The real question I have isn't "why?" but rather "why so late???"
Downloads of Peloton's app rose drastically early into the pandemic hitting an all-time high in April, where the app made its way into 430K iPhones and Android devices, according to our estimates.
That was back when the app was hardware-first and content kind of second, so it wasn't really monetizing those users. But downloads are good for later, which was the case here.
Downloads dropped after the peak because the app didn't have that much to offer to non bike owners, but all of 2020 was massive in terms of downloads, averaging more than 250K downloads every month. About 5x the downloads of 2019.
2021 is when troubles started brewing and downloads dropped, but at the same time the app started getting more content and revenue started rising.
So, downloads were on the decline and revenue was on the rise. Fast forward to 2023 and both are now on the decline or just keeping up.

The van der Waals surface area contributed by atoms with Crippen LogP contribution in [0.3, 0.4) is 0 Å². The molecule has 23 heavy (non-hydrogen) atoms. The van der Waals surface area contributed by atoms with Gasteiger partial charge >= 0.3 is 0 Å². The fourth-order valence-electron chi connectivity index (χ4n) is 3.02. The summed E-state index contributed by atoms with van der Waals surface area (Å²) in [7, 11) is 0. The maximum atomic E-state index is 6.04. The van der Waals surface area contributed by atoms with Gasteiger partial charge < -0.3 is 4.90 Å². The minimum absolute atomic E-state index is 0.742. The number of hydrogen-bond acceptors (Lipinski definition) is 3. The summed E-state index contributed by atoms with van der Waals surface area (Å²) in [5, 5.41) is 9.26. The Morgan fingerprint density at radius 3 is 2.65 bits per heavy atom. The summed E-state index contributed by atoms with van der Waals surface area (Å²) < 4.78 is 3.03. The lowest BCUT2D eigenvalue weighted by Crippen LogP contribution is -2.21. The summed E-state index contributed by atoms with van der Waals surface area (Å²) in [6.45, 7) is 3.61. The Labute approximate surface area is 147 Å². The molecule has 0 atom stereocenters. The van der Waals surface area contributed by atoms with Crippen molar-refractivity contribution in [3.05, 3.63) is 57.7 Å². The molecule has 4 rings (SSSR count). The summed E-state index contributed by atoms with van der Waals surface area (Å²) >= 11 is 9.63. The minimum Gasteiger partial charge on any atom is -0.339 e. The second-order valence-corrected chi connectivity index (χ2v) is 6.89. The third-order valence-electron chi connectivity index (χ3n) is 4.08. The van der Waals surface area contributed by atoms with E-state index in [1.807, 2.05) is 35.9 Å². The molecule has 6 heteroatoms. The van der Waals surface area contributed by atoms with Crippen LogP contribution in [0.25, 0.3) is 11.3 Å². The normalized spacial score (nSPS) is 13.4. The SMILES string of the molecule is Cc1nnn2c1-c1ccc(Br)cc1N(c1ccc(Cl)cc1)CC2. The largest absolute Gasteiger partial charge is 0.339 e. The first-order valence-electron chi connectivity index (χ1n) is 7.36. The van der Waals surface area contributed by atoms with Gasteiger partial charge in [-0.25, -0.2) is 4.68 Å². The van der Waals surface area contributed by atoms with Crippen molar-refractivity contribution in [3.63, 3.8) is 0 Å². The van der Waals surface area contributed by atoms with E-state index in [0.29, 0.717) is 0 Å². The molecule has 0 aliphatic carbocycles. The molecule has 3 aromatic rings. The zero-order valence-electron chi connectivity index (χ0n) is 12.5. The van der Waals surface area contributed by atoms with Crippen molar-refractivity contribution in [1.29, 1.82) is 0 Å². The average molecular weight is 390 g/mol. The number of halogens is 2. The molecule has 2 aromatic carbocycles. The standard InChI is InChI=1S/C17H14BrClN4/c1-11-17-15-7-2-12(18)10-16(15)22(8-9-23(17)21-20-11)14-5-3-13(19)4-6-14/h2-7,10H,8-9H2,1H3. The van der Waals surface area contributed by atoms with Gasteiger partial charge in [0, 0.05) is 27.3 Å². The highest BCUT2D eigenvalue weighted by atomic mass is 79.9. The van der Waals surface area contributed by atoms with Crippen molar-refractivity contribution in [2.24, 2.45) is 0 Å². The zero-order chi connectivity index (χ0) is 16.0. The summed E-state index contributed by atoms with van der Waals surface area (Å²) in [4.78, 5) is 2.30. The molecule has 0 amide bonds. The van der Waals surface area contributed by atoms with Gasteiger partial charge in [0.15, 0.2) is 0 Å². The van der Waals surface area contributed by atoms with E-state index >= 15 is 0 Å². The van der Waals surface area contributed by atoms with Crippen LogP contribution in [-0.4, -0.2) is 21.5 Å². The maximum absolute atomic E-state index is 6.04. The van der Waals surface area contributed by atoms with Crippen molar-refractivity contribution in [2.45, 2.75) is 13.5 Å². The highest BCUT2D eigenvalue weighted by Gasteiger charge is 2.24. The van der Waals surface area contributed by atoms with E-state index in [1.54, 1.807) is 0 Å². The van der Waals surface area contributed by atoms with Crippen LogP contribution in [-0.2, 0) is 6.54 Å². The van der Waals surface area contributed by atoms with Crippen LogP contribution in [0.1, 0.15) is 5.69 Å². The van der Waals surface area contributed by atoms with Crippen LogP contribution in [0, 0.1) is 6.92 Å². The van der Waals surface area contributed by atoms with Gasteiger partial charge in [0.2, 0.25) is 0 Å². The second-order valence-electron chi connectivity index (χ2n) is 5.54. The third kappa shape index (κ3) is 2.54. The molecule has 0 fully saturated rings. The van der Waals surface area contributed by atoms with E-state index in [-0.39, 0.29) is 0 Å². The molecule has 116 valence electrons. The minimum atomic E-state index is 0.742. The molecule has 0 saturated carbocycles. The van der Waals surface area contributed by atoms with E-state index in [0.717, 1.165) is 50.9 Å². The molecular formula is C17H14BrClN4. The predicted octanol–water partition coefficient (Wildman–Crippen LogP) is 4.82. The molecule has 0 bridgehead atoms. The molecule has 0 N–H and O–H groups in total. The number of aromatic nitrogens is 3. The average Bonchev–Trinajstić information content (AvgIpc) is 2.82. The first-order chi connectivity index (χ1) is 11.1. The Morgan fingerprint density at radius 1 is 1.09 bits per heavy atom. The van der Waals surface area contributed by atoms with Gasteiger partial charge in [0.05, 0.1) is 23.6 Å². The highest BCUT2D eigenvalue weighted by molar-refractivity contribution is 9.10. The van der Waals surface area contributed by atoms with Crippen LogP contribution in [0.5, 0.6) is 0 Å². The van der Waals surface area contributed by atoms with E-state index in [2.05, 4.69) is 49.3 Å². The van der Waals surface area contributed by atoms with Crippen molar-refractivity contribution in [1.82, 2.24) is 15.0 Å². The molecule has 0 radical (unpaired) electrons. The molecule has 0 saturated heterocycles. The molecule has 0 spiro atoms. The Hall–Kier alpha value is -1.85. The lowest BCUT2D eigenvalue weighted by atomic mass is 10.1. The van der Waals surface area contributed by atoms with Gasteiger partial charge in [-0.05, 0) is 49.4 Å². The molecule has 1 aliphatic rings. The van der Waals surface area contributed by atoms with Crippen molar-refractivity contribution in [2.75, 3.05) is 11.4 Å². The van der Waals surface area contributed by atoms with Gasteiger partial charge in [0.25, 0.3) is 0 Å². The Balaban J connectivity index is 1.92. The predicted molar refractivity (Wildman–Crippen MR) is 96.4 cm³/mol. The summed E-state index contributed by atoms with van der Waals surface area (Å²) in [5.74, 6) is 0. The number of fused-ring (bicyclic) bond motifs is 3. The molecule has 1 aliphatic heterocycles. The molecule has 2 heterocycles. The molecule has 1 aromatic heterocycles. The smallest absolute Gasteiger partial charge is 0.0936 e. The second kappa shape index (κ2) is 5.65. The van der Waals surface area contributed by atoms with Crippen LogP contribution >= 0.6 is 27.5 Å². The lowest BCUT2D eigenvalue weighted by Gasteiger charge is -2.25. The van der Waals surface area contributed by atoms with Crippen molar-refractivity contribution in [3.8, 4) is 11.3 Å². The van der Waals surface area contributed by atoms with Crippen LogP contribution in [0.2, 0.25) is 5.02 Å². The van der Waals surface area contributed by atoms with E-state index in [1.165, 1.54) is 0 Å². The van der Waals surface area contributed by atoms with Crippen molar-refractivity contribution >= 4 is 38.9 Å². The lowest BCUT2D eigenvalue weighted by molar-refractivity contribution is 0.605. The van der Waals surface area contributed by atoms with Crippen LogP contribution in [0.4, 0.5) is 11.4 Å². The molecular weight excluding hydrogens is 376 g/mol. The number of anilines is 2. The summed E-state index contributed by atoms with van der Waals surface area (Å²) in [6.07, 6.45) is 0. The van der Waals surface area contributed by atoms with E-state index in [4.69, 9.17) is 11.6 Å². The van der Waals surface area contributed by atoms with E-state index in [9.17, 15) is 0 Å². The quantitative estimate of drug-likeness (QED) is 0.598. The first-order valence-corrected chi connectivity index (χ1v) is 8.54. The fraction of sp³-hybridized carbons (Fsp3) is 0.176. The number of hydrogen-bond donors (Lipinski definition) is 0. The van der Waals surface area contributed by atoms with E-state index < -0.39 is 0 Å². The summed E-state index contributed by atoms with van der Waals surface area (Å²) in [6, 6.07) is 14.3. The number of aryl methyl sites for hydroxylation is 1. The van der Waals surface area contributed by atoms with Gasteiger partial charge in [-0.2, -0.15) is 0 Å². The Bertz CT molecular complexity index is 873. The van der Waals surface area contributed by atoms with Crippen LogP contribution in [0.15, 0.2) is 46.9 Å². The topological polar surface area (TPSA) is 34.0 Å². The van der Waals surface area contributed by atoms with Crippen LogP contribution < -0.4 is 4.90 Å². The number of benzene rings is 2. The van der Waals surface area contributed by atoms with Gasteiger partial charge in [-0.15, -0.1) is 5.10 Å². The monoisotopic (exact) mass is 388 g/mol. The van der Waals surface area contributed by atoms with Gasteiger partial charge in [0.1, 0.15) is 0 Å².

Daily downloads for Peloton have dropped significantly since 2022. Peloton started the year with around 8K daily downloads and ended April with just 2.5K, according to our estimates. But news of the new tiers spread fast, and so far downloads are up significantly -- 6K on Wednesday.
Revenue is moving a bit differently.
Peloton started 2022 with a little over $3.7M of net revenue from the App Store in January. Net meaning after Apple takes its cut. They rose to $4.5M in April of 2022, but by November dropped to under $2.5M.
It recovered a bit in 2023 ending April with $3.7M, but overall the trend is barely growing, and that's on a good day.
All of this makes sense. Overall, Peloton is still a hardware company in most minds. Which is a shame because they create so much content! This new push could be what changes those minds and could set Peloton up for big success in the fitness space. But!
There is a but... I don't think Peloton can do it with its flagship app. It needs a new app that's focused on fitness and nothing else. Focusing the flagship app won't have the same impact. It has to be something else.
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5. Shopping is Becoming Political - PublicSq. Takes Over the App Store